Thursday, March 14, 2013

Why Music Education is so Important.

By Marty Wimmer, Classical 94.5 WNED program host

As a music teacher, one might think I’d be offended by the question, “Why is music education important?” Music has its own intrinsic value. It needs no further justification. However, some don’t see it that way. Some think of music as an extra. They need further convincing. Thus, this is an opportunity.

Unsure of how to begin, I posed the question to my Facebook friends (this is 2013, after all). I expected to get a few short remarks and maybe a couple of talking points from them, but boy was I surprised! I received 30 thoughtful and passionate responses. It was humbling. I’m the music teacher. I’m supposed to be the one most able to articulate the value of music education. I assume that’s why I was asked the question in the first place, but my ideas couldn’t compare to the heartfelt responses from my friends.

My friend “E” grew up with major physical challenges. She wrote, “Music was important to me because it was something I could do well It was an important self-esteem boost.”

My friend “S” who lives in Los Angeles now wrote, “I owe everything I am to an awesome music teacher. The discipline I learned from her transferred to all my other subjects.”

My childhood friend “N” wrote, “Music literally saved me. I had it rough as a kid. My involvement in the music program kept me from wrecking my life.”

Many friends said that music helped them with science, math, foreign language, history, physical education and art.

The most touching response, however came from a friend whose teenage son was seriously depressed. It was scary. She said that his participation in the high school band probably saved his life. “He finally made friends - and it was all through music.”

Why is music education important? Comment below and ask YOUR friends.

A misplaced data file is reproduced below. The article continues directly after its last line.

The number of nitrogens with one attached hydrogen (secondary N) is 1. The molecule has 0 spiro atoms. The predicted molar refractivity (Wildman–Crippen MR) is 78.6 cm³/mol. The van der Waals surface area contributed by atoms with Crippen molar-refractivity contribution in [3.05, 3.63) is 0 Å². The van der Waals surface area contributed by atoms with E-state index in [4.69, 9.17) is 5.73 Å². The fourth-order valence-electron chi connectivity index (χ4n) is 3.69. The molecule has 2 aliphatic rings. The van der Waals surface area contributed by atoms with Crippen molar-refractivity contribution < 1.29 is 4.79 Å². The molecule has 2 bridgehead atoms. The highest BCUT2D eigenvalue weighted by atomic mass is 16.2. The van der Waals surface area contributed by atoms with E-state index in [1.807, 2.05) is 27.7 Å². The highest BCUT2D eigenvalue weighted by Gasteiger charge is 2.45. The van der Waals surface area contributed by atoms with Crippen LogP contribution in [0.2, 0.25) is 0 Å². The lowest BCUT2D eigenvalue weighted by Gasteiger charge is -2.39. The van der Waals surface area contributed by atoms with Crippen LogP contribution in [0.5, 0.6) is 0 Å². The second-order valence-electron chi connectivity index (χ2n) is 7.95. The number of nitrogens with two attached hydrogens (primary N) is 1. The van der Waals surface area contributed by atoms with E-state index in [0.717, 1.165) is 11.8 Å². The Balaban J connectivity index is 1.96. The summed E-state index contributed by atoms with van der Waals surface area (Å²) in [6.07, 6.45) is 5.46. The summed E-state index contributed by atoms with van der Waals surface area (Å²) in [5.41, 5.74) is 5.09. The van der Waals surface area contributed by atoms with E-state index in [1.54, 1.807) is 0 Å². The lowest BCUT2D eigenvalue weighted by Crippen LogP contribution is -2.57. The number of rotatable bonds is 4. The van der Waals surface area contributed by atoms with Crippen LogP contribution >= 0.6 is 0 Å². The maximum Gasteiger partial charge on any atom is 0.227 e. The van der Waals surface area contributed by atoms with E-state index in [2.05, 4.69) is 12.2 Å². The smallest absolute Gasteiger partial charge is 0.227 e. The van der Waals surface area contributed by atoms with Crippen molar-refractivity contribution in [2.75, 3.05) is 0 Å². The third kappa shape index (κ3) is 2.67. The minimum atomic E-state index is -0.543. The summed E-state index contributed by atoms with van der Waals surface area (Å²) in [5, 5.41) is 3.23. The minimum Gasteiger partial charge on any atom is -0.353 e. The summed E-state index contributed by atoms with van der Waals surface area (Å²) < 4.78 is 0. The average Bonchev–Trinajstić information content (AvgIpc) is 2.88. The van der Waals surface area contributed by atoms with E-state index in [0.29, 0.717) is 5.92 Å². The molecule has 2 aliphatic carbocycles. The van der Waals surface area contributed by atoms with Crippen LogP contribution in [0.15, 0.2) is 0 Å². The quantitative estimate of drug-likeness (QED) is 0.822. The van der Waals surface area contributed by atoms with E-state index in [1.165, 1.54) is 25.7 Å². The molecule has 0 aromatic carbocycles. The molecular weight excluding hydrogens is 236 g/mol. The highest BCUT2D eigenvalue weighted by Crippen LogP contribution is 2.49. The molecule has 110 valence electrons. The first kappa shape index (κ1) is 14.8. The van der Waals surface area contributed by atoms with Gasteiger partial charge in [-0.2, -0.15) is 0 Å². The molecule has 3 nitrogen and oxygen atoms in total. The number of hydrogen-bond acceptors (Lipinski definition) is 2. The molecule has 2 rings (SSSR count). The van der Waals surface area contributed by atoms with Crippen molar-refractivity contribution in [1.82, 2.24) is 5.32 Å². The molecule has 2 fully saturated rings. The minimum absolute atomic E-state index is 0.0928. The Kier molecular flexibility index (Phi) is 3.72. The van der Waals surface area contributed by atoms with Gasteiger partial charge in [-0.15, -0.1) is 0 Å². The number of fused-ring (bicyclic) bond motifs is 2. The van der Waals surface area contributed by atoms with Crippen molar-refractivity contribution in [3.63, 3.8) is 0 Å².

Marty Wimmer is a program host on Classical 94.5/WNED and a veteran public school music teacher.


  1. As someone who is in his 50's and never played an instrument or read music before I walked into Twin Village Music a year ago, I have to say learning to play an instrument has enriched my life far more than I can express here. In short it has increased my appreciation of music, I listen to a wider variety of music, I mean really listen - and appreciate composition, musicianship, mood and story it conveys.

    It improved my health, reduces stress, keeps me mindful, connects me to others. I can't tell you the number of my contemporaries who played in the past and stopped due mainly to running a family. Some of which are getting back into it due to my prodding - they are returning to an old love.

    I envy youth who have the ability to participate in learning and playing an instrument. I wish I had the opportunity to learn in my youth. Every child should have the chance to learn to play an instrument of their choice under the guidance of a good teacher. There's music in all of us - we just need a little help getting it out.

    Music Departments should be as fully funded as possible. The world needs a good counterpoint to the mess we have today - music is it.

  2. Music has accompanied me through life: as a participant, as a listener, in solitude, in transit, in truth and imagination, connected me to others and to the essence of myself. Music is magic because it can transform an ordinary moment into something extraordinary; it can make poetry sing and improve the spirits and heighten the imagination. It can be very simple, too, and soothing, a way to healing and just being.

    Music is about the integration of the mind, body and spirit-certainly in performing it, but also in listening to and appreciating it.

    Music should never be considered an 'extra' in education! Any more than the breathing or heartbeats of the children who deserve the chance to have it included in their lives.

    Thanks, Marty, for all you do to help that happen!